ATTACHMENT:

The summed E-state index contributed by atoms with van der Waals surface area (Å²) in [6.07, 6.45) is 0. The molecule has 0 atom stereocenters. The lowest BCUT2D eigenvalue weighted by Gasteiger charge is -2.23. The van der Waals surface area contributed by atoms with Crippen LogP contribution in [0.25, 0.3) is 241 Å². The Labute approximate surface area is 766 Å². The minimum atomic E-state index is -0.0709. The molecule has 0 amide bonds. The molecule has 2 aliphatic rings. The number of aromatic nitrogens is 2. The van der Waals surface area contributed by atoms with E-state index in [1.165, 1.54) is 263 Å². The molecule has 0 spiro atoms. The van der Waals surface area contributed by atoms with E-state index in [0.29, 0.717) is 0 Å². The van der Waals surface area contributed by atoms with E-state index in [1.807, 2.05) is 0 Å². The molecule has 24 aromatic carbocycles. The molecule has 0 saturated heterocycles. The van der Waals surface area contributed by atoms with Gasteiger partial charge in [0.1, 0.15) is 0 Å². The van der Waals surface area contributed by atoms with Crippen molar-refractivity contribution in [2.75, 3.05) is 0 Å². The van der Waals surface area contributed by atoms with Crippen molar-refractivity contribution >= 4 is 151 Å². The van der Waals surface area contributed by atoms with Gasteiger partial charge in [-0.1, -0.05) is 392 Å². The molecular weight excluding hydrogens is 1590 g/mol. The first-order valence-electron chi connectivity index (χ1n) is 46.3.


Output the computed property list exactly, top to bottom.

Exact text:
The summed E-state index contributed by atoms with van der Waals surface area (Å²) in [6.07, 6.45) is 0. The molecule has 0 atom stereocenters. The lowest BCUT2D eigenvalue weighted by Gasteiger charge is -2.23. The van der Waals surface area contributed by atoms with Crippen LogP contribution in [0.25, 0.3) is 241 Å². The Labute approximate surface area is 766 Å². The minimum atomic E-state index is -0.0709. The molecule has 0 amide bonds. The molecule has 2 aliphatic rings. The number of aromatic nitrogens is 2. The van der Waals surface area contributed by atoms with E-state index in [1.165, 1.54) is 263 Å². The molecule has 0 spiro atoms. The van der Waals surface area contributed by atoms with E-state index in [0.29, 0.717) is 0 Å². The van der Waals surface area contributed by atoms with E-state index in [1.807, 2.05) is 0 Å². The molecule has 24 aromatic carbocycles. The molecule has 0 saturated heterocycles. The van der Waals surface area contributed by atoms with Gasteiger partial charge in [0.1, 0.15) is 0 Å². The van der Waals surface area contributed by atoms with Crippen molar-refractivity contribution in [2.75, 3.05) is 0 Å². The van der Waals surface area contributed by atoms with Crippen molar-refractivity contribution >= 4 is 151 Å². The van der Waals surface area contributed by atoms with Gasteiger partial charge in [-0.1, -0.05) is 392 Å². The molecular weight excluding hydrogens is 1590 g/mol. The first-order valence-electron chi connectivity index (χ1n) is 46.3.